Dear Secretary Clinton: In light of your recent advocacy on behalf of Congolese women during your visit to Goma, in eastern Democratic Republic of Congo, we are writing to bring to your attention our deep concerns about the safety of three reporters covering women’s issues in Bukavu, south of Goma.
New York, September 11, 2009--The government-run Uganda Broadcasting Council effectively shut down four radio stations today and Thursday, and ordered all radio stations to halt political debate programming in the wake of violent clashes in the capital, Kampala.
CPJ sat down recently with the Rwandan minister of information, Louise Mushikiwabo, who spoke of several media developments, including a new press law. “I am convinced the new legislation will help professionalize our media—there were many holes in the former law,” she told CPJ. Some, however, do not share her enthusiasm.
New York, September 3, 2009--Five journalists and a TV station covering
Official results announced today declared Ali Ben Bongo--son of Omar Bongo, the late 41-year ruler of the oil-rich, equatorial nation--the winner of Sunday's vote between 18 candidates, but challenges to the results turned to violent unrest. Journalists and media outlets with perceived partisanship to Bongo or his rivals have come under attack.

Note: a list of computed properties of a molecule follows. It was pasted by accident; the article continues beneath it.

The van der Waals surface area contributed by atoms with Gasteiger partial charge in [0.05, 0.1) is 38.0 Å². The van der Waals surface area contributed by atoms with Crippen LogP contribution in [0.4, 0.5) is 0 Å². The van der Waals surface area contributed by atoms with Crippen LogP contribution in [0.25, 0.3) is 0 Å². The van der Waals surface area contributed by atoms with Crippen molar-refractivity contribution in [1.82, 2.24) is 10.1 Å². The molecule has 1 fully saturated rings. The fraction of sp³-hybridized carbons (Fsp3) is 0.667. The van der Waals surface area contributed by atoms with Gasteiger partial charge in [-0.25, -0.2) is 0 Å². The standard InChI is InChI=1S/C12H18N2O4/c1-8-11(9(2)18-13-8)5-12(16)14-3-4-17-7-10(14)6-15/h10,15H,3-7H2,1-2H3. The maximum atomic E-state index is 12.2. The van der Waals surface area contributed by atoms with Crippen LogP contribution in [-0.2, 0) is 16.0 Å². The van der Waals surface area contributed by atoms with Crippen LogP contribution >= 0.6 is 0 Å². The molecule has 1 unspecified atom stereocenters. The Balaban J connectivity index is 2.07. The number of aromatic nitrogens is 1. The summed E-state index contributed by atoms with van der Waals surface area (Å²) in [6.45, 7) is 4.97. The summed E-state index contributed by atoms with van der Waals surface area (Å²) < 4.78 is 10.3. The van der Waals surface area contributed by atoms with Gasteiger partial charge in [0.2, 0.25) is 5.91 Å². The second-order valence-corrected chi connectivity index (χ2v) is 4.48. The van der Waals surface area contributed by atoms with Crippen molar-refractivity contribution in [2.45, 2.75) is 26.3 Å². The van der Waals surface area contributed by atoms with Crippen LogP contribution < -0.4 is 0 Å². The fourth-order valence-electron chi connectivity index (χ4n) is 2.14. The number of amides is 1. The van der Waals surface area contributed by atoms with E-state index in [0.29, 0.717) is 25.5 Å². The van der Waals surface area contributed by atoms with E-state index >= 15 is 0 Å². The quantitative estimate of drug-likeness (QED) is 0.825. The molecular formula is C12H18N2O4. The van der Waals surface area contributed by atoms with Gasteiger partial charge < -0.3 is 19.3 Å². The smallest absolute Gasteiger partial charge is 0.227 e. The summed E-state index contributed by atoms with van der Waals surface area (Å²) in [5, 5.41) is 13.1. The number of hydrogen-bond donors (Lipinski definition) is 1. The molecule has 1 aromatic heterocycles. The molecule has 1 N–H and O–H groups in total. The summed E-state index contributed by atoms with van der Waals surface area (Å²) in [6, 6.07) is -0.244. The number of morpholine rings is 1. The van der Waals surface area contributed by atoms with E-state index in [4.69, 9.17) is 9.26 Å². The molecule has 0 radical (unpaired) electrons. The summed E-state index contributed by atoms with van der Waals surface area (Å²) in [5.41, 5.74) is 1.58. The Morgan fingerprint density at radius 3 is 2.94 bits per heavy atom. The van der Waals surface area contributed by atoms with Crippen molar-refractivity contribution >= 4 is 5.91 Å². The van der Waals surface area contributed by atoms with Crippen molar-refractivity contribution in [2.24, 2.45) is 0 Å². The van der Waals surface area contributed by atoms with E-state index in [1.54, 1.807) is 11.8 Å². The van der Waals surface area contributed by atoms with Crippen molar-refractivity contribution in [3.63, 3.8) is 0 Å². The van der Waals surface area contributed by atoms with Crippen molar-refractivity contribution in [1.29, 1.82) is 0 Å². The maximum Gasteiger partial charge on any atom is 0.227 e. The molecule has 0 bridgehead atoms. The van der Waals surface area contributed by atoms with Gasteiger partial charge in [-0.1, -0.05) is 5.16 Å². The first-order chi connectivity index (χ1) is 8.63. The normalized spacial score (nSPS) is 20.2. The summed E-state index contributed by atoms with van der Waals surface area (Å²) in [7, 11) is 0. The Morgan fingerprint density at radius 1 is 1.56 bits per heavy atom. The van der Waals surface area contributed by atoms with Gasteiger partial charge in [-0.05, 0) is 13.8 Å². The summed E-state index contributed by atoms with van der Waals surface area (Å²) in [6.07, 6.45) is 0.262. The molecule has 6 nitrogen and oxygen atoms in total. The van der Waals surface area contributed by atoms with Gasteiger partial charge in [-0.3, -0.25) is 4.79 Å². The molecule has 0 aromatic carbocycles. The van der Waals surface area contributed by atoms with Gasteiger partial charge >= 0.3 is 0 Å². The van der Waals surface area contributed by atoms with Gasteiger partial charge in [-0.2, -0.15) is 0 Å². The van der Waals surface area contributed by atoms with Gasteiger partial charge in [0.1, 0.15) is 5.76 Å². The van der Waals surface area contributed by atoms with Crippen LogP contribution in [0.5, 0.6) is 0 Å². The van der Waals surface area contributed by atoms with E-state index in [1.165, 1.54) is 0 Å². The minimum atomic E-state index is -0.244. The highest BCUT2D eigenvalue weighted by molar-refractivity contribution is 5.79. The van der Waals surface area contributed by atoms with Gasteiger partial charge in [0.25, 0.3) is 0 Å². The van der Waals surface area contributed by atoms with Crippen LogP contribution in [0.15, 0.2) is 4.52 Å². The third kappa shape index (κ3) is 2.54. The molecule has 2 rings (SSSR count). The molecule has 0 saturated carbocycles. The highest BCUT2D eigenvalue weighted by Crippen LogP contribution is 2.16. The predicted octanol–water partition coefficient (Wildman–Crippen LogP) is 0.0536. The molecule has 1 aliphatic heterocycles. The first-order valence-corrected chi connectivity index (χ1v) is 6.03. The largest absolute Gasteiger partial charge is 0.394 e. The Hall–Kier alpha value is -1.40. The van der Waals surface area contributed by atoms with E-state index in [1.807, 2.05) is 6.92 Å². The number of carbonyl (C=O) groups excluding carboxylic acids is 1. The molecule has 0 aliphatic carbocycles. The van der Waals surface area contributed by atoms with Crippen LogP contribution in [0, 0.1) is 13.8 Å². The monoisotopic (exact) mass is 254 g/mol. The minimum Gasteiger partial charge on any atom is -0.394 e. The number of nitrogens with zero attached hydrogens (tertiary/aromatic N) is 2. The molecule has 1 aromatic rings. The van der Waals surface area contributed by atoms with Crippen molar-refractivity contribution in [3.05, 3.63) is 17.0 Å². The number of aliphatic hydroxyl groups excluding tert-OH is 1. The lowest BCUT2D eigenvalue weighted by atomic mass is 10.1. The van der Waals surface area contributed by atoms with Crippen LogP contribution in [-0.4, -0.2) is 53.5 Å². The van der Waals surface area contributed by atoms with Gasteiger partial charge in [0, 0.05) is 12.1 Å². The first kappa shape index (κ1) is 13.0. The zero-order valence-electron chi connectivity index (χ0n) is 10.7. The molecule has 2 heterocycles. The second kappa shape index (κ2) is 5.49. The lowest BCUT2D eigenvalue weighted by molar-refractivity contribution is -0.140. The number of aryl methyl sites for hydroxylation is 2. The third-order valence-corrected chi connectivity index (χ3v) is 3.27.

Do you believe the free flow of information must be protected? Sign the #RightToReport petition and demand that President Obama immediately:
1. Issue a presidential policy directive prohibiting the hacking and surveillance of journalists and media organizations.
2. Limit aggressive prosecutions that ensnare journalists and intimidate whistleblowers.
3. Prevent the harassment of journalists at the U.S. border.
Or click here to see the full petition, and join leading journalists like Christiane Amanpour, The Guardian’s Alan Rusbridger, Editor of the AP Kathleen Carroll, and Arianna Huffington in signing on.